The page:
Why Do I Need Renters Insurance?
You probably think of renters insurance as a money pit; after all, isn’t insurance just for things you own, like a car or house?
Sure, your landlord may have an insurance policy on the building you’re living in, but that only covers the walls and roof over your head. When it comes to your belongings (that you own), it’s your responsibility to get insurance coverage in the event of a theft, natural disaster or other occurrence.
This way, if you ever wake up to a smoke-filled apartment and shattering glass, you can just grab your dog and run—I know that’s what I did when there was a fire in my apartment building!
I Won’t Use Renters Insurance
You may have picked one of the safest neighborhoods in the city, which is a great start to protecting your belongings, but insurance can help with more than just a break-in. In fact, did you know that renters insurance may also cover costs related to someone who is injured in your apartment?
Plus, your belongings are covered even when you aren’t at home. So, if you’re on a spring break getaway with your friends and your baggage is lost or stolen, you can file a claim for payment. Thanks renters insurance!
But let’s get back to your apartment. An insurance policy can provide you with peace of mind in the event of a fire or flood in your apartment building. Let’s face it: the last thing you want to worry about when disaster strikes is how you’re going to replace your bedding, books, kitchenware and those big-ticket items like surround-sound speakers or your laptop.
Even if a fire strikes three floors above your unit, it’s likely that most of your belongings will be damaged by water and smoke. Trust me; I know from experience—and, try as you might, there’s pretty much nothing you can do to get the smoke smell out of your blankets and clothing.
Renters Insurance Costs Too Much
More than 60% of American renters cite cost as their reason for not buying coverage, according to a Rent.com survey. Well, that excuse just doesn’t cut it: The average cost of renters insurance is much less than you may expect. Most policies will run you less than $1 per day, at an average of just $15 each month.
When you add up how much your apartment furnishings and irreplaceable treasures are really worth, less than $20 per month is a walk in the park—most Americans spend four times that amount on coffee alone.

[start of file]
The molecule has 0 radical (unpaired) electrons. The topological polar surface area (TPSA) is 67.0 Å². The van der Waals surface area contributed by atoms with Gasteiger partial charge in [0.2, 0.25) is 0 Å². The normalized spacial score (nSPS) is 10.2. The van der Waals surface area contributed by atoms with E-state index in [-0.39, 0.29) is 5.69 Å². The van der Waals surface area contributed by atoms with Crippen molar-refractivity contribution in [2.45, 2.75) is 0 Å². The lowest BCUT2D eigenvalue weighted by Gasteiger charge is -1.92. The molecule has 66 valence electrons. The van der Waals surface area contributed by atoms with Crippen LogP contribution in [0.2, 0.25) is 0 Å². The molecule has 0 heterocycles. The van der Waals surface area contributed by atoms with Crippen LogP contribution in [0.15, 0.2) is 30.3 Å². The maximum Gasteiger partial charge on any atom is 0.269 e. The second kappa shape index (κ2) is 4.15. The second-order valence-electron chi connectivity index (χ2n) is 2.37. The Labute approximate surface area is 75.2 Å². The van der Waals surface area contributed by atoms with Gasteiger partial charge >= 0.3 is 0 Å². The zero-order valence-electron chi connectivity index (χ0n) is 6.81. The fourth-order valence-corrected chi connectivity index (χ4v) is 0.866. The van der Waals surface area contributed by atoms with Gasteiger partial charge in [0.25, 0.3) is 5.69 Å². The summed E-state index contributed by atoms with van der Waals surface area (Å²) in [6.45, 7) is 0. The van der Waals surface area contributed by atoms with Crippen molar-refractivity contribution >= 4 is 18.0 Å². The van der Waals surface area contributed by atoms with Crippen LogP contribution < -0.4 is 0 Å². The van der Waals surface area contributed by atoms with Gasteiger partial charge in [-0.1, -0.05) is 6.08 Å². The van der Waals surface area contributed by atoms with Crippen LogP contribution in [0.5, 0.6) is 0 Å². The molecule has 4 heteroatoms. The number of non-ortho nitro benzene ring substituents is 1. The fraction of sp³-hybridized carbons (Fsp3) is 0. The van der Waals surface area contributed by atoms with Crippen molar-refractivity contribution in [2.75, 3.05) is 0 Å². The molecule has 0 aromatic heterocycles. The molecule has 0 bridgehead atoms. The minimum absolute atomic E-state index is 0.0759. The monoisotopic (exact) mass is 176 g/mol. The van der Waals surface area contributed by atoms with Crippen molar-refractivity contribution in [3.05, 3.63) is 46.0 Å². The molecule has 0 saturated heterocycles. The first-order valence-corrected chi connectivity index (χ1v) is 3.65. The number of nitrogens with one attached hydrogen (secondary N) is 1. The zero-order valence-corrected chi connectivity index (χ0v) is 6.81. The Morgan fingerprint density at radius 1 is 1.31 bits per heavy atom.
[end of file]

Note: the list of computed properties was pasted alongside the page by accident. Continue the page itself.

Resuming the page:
Most insurance companies provide tools online you can use that help you calculate the estimated value of your belongings, so you can figure out just how much insurance coverage you should get.
Finding the Right Policy
So, have I convinced you that renters insurance is a must? If so, you’re probably wondering how to pick a policy that suits you best. Depending on where you live and your age, there are a variety of options to choose from.
While an online calculator can help you estimate how much coverage you’ll need, you should also take into consideration the condition of your higher-priced items. For instance, that flat-screen TV bought last year and the one you were given as a graduation gift six years ago are going to have very different replacement cost coverage amounts.
It’s a good idea to take a thorough look around a new apartment before you commit, just in case the property seems as though the ceiling may cave in at any moment. You’ll also want to talk to your potential landlord before even signing a lease to find out what his or her insurance policy covers.
Make sure that your future home is up-to-code (to the best of your knowledge), and that the windows and doors are in good condition with working locks. While testing the toilets and checking for bugs, you should check to see that the unit is equipped with fire extinguishers and working fire alarms.
Once you decide to move, you’ll want to reassess your belongings and new apartment to see if you should upgrade or downgrade your renters insurance. At this time, you need to update your current address with the insurance company to ensure you’re covered upon relocating—that’s a lesson I learned the hard way!
Pin this post: